Syracuse landlord settles for $310K over lead safety violations

Syracuse landlord settles for $310K over lead safety violations

The New York Attorney General’s Office has reached a $310,000 settlement with Syracuse landlord William D’Angelo for repeatedly violating lead safety laws.

The settlement-in-principle with D’Angelo and his company Marpat LLC will force the landlord to pay $310,000, which will be used for a tenant relief fund that will provide payments to families of the children who were lead-poisoned in his properties.

The funds will also be used to identify and resolve all potential lead hazards at D’Angelo’s properties with a history of lead violations.

“William D’Angelo cut corners and failed to address serious lead hazards at his properties, putting countless children and their families in danger,” said James.

Instead of prohibiting D'Angelo from acting as a landlord, the state decided to keep D’Angelo as the landlord until he completed necessary repairs, at his own expense. Once lead-paint violations are addressed and confirmed by a third party, D'Angelo can then sell 22 of his properties.

The majority of his properties are two- or three-family homes built between 1840 and 1940 – before lead paint was banned – located in low-income neighborhoods and/or neighborhoods of color.

At least 16 children living in his properties suffered from lead poisoning due to lead-based paint. Eleven of them are children of color.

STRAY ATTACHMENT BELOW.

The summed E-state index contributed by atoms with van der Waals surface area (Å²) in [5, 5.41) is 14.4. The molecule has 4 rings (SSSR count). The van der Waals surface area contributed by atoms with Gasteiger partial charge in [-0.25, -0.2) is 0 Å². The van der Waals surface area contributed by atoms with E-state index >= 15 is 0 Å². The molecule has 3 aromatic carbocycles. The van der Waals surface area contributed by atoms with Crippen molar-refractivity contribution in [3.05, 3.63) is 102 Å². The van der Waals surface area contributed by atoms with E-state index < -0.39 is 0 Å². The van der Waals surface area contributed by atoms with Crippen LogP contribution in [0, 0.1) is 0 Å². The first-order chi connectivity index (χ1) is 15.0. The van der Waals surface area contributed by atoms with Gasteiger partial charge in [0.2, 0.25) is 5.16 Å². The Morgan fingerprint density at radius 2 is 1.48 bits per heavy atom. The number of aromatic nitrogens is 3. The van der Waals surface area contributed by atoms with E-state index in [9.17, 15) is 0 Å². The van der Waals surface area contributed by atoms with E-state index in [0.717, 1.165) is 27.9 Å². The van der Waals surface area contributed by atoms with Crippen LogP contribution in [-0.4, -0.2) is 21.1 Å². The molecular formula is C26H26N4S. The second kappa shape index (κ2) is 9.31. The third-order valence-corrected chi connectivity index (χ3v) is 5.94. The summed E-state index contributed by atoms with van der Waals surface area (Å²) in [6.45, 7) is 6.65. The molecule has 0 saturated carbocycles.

Lead poisoning can cause serious health implications, including developmental delays and behavioral problems.

Since 2016, there have been over 360 violations of lead safety laws at more than 20 of his properties. In July, AG James filed a lawsuit against D’Angelo for persistently violating lead safety laws.

As a result of the settlement, D’Angelo will also be barred from selling any of these properties without the OAG’s approval until all lead hazards have been resolved.

Lead-based paint in residential housing is a pervasive problem in Syracuse, where 81 percent of the housing stock was built before lead-based paint was banned in New York in 1970. In 2022, 510 children in Onondaga County had elevated levels of lead in their blood, and 90 percent of those children lived within the City of Syracuse.

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